Decree Houses ARPA-H Under NIH Oversight
Since President Joe Biden announced the creation of the Advanced Research Projects Agency for Health (ARPA-H) in October 2021, the National Cancer Institute and National Institutes of Health (NIH) shared responsibility for implementing its goals to improve the U.S. government’s ability to speed biomedical and health research. In April 2022, the U.S. Department of Health and Human Services (HHS) officially placed the agency under NIH.
Cutaneous Malignancies Have High Response to Oncolytic Virus Plus Immunotherapy
Combination treatment with an oncolytic virus plus a PD-1 inhibitor shows promise in patients with nonmelanoma skin cancers, researchers reported in early study results during the 2022 Multidisciplinary Head and Neck Cancers Symposium.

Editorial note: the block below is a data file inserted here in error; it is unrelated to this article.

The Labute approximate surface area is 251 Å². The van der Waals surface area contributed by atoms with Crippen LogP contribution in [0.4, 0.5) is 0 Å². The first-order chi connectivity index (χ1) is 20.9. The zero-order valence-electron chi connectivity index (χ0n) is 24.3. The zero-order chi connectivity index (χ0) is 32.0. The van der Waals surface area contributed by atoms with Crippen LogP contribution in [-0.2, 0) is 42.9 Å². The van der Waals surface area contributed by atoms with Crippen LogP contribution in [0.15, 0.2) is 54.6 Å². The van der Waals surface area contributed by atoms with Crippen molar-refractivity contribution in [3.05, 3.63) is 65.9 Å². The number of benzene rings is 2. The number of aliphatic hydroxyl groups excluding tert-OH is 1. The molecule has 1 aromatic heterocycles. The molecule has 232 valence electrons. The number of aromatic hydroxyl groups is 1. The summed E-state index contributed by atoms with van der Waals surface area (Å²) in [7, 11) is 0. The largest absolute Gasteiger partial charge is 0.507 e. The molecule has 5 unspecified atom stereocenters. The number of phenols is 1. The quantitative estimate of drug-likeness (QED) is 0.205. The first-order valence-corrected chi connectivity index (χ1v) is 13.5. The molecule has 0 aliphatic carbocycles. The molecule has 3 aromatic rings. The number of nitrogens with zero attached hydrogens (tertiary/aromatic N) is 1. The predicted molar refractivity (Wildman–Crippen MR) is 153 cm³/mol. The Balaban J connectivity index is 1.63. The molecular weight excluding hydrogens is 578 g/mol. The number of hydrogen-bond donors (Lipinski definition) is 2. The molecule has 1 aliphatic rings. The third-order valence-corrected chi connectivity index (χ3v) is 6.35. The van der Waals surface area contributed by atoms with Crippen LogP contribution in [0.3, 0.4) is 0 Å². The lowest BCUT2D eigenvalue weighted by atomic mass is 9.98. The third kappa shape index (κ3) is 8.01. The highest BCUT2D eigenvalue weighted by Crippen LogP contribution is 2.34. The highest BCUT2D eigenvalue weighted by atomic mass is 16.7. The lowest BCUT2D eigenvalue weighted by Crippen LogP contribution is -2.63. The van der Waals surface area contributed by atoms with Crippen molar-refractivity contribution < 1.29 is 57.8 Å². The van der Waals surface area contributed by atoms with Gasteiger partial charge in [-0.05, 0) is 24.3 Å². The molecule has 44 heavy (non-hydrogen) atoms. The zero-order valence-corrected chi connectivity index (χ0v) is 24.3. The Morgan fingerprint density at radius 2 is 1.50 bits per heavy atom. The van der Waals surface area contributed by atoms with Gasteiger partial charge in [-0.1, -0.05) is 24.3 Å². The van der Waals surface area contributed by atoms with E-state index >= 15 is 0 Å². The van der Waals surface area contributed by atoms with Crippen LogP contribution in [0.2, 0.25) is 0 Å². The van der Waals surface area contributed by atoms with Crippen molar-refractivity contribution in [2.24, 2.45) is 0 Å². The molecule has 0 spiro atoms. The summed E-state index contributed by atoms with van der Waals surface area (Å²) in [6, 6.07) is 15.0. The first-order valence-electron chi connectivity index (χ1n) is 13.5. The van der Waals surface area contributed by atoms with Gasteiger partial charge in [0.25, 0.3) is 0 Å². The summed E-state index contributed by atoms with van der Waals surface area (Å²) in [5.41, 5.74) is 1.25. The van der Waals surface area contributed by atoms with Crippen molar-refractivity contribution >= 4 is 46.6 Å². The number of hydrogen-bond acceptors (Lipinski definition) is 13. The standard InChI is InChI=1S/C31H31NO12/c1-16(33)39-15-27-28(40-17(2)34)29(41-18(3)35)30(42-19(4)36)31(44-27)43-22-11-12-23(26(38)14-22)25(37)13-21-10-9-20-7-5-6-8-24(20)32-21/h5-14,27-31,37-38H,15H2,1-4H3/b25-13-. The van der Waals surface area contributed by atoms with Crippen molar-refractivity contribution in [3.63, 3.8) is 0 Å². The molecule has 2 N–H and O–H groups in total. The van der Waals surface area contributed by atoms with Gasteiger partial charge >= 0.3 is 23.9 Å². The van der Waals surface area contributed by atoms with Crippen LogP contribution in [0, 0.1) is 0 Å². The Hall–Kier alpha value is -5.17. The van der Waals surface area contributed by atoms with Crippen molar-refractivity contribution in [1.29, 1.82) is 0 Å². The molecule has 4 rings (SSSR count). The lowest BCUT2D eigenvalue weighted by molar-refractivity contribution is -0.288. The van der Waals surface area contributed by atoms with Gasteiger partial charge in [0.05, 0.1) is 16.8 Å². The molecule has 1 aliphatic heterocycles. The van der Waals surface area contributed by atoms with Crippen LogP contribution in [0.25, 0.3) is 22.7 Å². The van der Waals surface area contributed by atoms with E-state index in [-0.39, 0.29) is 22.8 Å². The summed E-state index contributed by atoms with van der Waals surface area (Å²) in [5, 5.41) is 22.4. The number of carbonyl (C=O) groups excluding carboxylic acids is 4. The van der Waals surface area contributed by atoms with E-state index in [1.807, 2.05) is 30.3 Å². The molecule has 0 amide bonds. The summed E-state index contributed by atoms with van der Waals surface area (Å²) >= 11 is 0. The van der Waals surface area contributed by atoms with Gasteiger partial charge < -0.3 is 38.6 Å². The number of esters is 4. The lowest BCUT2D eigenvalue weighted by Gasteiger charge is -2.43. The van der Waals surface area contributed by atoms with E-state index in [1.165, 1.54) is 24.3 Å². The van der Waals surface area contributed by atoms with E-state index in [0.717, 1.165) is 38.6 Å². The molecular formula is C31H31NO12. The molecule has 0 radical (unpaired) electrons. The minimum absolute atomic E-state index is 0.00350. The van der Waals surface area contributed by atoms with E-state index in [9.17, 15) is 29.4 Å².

Rep. Upton Retires After Leading Historic Cancer Care Legislation
U.S. Representative Fred Upton (R-MI) announced that he would not seek another term in the U.S. Congress during his April 2022 House of Representatives floor remarks. In November 2021, Upton and his colleagues introduced the Cures 2.0 Act, which created the Advanced Research Projects Agency for Health (APRA-H) dedicated to finding and researching a cure for cancer.
E-Cigarettes Increase Risk of Lung and Bladder Cancer More Than Traditional Cigarettes
People with a history of e-cigarette use have a higher risk of developing both lung and bladder cancer than never smokers or even users of regular cigarettes, according to study findings researchers reported during the 2022 American Society of Clinical Oncology Genitourinary Cancers Symposium.